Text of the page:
6. You started getting mean toward students or staff and used your plog as a means of attacking people rather than ideas.  I've done this before with a lady named Gertrude.  She read my plog and cried.  I realized the pain that my venting had caused. 
7. You forgot that plogs were supposed to be interactive.  You never commented back.  You never asked thought-provoking questions.  I read the paper.  What I hope for in a plog is a chance for a dialogue. 

Note: I have only abandoned a small handful of plogs that fit this criteria.  Truth is that I'll follow you if you're honest, if you're thought-provoking and if you have something to say - which happens to be most teacher plogs I read. 

Capturing Reality

"Daddy, what are you doing?" my daughter asks me. 

"I'm setting up the camera," I tell her.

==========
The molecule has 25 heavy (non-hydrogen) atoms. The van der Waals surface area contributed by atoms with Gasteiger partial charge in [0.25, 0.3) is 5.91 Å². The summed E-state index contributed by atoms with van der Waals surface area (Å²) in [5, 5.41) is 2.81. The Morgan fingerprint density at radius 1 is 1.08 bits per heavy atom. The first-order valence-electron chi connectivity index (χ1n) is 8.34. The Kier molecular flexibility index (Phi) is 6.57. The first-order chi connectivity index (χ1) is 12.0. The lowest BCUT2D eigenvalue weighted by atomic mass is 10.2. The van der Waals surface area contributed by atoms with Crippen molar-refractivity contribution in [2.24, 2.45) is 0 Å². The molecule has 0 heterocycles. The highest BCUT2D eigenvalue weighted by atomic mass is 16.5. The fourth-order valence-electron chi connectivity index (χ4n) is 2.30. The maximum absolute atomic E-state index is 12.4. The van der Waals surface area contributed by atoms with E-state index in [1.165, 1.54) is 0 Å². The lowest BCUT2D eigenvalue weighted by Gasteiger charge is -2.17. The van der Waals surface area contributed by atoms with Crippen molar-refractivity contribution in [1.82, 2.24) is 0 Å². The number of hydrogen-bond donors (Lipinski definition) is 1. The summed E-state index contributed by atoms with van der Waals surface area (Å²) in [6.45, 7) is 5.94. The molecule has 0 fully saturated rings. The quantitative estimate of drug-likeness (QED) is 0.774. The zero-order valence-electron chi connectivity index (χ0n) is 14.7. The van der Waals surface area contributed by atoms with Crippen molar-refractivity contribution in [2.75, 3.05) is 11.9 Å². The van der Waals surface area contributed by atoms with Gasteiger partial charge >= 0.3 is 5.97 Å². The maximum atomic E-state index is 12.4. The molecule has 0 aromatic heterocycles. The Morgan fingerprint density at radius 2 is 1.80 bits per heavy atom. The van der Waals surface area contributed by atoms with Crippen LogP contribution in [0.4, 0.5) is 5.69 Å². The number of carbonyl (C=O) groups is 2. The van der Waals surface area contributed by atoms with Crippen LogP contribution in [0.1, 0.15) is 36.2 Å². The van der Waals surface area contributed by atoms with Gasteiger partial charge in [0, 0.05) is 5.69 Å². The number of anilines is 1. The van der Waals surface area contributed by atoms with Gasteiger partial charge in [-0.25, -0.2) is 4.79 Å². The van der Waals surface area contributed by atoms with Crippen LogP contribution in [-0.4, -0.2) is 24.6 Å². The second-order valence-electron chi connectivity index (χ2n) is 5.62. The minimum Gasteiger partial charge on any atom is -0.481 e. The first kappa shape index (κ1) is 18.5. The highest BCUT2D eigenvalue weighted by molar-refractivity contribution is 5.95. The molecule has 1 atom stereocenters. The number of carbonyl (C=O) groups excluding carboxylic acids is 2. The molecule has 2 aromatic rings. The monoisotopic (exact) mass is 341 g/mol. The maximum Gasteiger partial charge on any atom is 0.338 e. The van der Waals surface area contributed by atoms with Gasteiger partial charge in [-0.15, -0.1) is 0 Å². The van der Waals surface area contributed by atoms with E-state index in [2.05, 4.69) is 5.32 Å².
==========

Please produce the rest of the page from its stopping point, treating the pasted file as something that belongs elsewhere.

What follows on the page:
"So I can take a picture of you guys in front of the waterfall," I respond. 

"Why?" she asks. 

"So I can capture this moment and keep it forever," I tell her.  

"Why do you have to capture it?  Can't this moment run free?" she asks. 
Paul the Preindustrial Poet refuses to use cameras at all.  "I took one picture of my wife and kids," he explains. "But the picture was of me.  It was me, detached, looking through a lens, hiding behind a cloud of smoke." 

"So you never take pictures?" I ask. 

"Never," he says. 

"A hard line," I tell him. 

"I don't want to miss a minute of life." 

"Tell me, do you ever let your mind wander?" 

"Yeah," he says.  "I see where you're trying to lead me.  The issue of detachment isn't about technology. And it's not as if we can carry cameras in our pockets, either.  But technology makes it that much easier to capture reality in a way that we miss it.  We become recorders rather than participants," he says.